Becoming a Man: Half a Life Story

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Harcourt Brace Jovanovich, 1992 - Social Science - 278 pages
23 Reviews
A child of the 1950s from a small New England town, "perfect Paul" earns straight A's and shines in social and literary pursuits, all the while keeping a secret -- from himself and the rest of the world. Struggling to be, or at least to imitate, a straight man, through Ivy League halls of privilege and bohemian travels abroad, loveless intimacy and unrequited passion, Paul Monette was haunted, and finally saved, by a dream of "the thing I'd never even seen: two men in love and laughing." Searingly honest, witty, and humane, Becoming a Man is the definitive coming-out story in the classic coming-of-age genre.

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Review: Becoming a Man: Half a Life Story

User Review  - Dakoda Smith - Goodreads

I'm supposed to love this book. I read everything in this genre. I rate all of it five stars. I even feel guilty right now for telling you not to read this, when maybe you're supposed to. I've had two ... Read full review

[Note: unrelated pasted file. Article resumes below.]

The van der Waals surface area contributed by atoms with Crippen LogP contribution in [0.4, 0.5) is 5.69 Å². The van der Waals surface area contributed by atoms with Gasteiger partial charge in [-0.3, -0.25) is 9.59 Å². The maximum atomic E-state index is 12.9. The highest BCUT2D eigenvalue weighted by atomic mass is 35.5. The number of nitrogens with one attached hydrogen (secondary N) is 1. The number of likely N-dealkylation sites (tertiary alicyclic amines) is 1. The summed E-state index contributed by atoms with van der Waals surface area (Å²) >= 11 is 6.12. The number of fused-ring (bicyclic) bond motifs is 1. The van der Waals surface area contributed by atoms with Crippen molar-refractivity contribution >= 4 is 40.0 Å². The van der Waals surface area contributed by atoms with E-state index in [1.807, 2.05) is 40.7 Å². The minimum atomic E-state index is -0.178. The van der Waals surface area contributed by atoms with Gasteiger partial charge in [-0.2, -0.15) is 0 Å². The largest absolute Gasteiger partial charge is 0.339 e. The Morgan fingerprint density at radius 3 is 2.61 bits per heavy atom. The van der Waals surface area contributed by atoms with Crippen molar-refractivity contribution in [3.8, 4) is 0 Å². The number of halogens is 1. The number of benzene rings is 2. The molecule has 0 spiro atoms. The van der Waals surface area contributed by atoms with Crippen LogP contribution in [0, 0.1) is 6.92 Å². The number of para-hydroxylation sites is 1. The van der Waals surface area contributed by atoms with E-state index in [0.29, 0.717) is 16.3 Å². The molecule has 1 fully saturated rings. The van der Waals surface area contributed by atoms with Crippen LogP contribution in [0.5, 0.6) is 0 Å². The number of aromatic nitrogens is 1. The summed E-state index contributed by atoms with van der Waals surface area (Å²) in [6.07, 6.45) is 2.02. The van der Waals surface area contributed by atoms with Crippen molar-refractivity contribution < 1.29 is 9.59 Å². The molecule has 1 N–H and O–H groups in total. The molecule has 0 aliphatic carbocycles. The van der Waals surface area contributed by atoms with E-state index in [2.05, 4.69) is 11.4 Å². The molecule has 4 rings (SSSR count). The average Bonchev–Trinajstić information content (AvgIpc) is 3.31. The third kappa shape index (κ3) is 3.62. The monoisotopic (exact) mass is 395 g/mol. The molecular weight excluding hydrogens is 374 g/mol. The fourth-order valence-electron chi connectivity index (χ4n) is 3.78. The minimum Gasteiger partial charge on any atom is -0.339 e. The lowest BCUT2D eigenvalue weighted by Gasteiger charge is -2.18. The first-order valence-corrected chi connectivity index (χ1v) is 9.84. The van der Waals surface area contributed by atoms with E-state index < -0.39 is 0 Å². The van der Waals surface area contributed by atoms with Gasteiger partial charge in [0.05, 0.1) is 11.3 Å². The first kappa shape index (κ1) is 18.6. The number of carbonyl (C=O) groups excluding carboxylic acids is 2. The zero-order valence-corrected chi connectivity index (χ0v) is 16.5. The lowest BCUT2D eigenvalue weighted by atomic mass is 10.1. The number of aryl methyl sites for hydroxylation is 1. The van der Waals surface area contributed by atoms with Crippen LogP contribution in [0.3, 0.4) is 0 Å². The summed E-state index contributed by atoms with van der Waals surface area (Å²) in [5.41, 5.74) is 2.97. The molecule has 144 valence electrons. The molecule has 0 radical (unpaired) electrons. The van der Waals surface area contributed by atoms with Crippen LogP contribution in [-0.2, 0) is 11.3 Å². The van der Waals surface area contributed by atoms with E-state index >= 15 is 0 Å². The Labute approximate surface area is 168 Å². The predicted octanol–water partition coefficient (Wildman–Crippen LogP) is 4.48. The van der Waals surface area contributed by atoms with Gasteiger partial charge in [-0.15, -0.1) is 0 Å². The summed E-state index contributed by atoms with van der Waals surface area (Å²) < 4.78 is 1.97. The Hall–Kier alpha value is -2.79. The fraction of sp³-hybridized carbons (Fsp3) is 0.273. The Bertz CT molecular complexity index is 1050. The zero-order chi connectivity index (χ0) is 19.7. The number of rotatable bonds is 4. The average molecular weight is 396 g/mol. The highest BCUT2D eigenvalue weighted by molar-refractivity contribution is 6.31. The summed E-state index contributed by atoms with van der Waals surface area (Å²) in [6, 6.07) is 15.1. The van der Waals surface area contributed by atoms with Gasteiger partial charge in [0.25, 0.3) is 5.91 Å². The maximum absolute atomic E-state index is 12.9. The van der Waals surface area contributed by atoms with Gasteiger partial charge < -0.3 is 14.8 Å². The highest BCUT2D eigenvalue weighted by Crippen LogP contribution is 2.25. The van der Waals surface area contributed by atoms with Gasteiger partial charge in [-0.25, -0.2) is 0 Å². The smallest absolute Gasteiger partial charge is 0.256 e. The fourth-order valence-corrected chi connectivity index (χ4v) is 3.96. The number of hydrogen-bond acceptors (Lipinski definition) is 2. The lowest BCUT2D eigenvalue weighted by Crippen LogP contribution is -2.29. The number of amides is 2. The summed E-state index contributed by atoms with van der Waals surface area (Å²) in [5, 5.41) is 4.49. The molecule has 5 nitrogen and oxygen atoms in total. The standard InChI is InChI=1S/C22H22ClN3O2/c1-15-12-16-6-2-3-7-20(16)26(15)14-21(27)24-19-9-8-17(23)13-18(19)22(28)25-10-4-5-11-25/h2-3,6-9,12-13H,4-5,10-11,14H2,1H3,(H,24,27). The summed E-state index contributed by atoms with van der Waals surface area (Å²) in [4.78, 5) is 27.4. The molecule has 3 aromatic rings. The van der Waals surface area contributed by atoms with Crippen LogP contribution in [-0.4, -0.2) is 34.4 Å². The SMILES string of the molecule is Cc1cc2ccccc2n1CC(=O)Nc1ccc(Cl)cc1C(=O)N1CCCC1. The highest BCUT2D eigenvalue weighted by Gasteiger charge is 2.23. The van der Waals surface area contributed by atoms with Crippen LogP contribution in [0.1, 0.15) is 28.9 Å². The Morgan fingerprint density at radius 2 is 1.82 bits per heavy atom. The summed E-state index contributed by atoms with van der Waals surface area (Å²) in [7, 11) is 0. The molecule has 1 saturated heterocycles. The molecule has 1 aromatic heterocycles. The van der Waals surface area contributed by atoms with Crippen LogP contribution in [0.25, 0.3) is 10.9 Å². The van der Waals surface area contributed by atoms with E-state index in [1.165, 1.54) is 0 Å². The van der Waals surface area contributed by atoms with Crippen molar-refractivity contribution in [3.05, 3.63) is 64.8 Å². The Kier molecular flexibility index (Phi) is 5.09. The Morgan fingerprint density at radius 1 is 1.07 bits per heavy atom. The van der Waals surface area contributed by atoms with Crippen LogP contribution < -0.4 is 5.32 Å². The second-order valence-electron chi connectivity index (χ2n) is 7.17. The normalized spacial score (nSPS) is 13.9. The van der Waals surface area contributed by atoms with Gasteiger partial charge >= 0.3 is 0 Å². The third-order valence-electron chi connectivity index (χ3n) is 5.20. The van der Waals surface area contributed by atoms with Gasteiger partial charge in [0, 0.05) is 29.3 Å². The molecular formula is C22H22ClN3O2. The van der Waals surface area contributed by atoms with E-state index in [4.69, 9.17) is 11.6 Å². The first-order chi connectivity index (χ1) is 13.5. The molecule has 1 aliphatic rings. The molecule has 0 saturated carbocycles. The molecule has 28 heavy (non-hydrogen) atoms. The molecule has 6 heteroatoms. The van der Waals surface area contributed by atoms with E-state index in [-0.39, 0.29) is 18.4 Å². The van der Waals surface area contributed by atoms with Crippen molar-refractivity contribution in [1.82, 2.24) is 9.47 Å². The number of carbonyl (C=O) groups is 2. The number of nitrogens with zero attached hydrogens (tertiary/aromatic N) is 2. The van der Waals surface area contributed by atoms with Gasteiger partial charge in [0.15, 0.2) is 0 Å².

Review: Becoming a Man: Half a Life Story

User Review  - Crochet Buddies - Goodreads

I have somewhat mixed feelings about this book. Not being gay myself, I have limited ability to empathize, but his prolonged pain, being in the closet, especially since all along people fairly close ... Read full review

Contents

Section 1
1
Section 2
32
Section 3
61
Copyright

6 other sections not shown

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About the author (1992)

Paul Monette was born on October 16, 1945 in Lawrence, Mass., and has published numerous poetry collections, novels, novelizations, memoirs, and nonfiction works. A distinguished author of both poetry and prose, Monette's writings often explored issues relating to homosexuality and AIDS. After receiving critical acclaim in 1975 for a poetry collection The Carpenter at the Asylum, he veered away from his mainstay theme and produced an unlikely pair of books that demonstrated his poet's way with words. The books were No Witnesses, a collection of poems featuring imaginary adventures of famous figures, written in 1981, and The Long Shot, a mystery in which an avid shopper and a forger team to solve a murder. However, his following mystery, Lightfall, written in 1982, was not well-received by the critics. Monette next wrote Becoming a Man: Half a Life Story, which won the National Book Award for nonfiction in 1992. His last work, Last Watch of the Night: Essays Too Personal and Otherwise, was a collection of 10 moving and uncompromising essays dealing with topics such as his beloved dog Puck and the 1993 Gay and Lesbian March on Washington, D.C. Paul Monette died as a result of complications from AIDS on February 18, 1995.

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